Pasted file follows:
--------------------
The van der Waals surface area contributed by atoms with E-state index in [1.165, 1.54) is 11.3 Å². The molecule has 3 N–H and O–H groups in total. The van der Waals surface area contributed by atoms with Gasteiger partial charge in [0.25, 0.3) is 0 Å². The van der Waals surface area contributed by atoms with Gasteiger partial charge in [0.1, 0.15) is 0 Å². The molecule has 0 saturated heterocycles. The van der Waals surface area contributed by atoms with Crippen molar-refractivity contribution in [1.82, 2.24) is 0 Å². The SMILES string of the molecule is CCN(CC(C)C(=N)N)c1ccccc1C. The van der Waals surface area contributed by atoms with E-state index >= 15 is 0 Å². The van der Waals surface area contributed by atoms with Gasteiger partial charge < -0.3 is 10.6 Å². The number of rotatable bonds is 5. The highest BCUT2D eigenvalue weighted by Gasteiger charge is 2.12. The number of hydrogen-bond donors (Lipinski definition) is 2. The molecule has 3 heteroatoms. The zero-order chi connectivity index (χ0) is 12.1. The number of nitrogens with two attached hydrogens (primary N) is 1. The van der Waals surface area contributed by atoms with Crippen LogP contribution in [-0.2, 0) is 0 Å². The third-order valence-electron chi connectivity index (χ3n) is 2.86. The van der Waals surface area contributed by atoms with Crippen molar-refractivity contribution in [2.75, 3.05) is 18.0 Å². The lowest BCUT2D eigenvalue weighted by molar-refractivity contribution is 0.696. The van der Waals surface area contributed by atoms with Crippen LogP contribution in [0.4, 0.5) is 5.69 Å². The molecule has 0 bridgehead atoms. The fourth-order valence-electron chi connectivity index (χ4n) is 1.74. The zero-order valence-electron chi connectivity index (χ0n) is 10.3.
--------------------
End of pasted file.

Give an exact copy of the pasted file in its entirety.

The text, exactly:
The van der Waals surface area contributed by atoms with E-state index in [1.165, 1.54) is 11.3 Å². The molecule has 3 N–H and O–H groups in total. The van der Waals surface area contributed by atoms with Gasteiger partial charge in [0.25, 0.3) is 0 Å². The van der Waals surface area contributed by atoms with Gasteiger partial charge in [0.1, 0.15) is 0 Å². The molecule has 0 saturated heterocycles. The van der Waals surface area contributed by atoms with Crippen molar-refractivity contribution in [1.82, 2.24) is 0 Å². The SMILES string of the molecule is CCN(CC(C)C(=N)N)c1ccccc1C. The van der Waals surface area contributed by atoms with E-state index >= 15 is 0 Å². The van der Waals surface area contributed by atoms with Gasteiger partial charge < -0.3 is 10.6 Å². The number of rotatable bonds is 5. The highest BCUT2D eigenvalue weighted by Gasteiger charge is 2.12. The number of hydrogen-bond donors (Lipinski definition) is 2. The molecule has 3 heteroatoms. The zero-order chi connectivity index (χ0) is 12.1. The number of nitrogens with two attached hydrogens (primary N) is 1. The van der Waals surface area contributed by atoms with Crippen LogP contribution in [-0.2, 0) is 0 Å². The third-order valence-electron chi connectivity index (χ3n) is 2.86. The van der Waals surface area contributed by atoms with Crippen molar-refractivity contribution in [2.75, 3.05) is 18.0 Å². The lowest BCUT2D eigenvalue weighted by molar-refractivity contribution is 0.696. The van der Waals surface area contributed by atoms with Crippen LogP contribution in [0.4, 0.5) is 5.69 Å². The molecule has 0 bridgehead atoms. The fourth-order valence-electron chi connectivity index (χ4n) is 1.74. The zero-order valence-electron chi connectivity index (χ0n) is 10.3.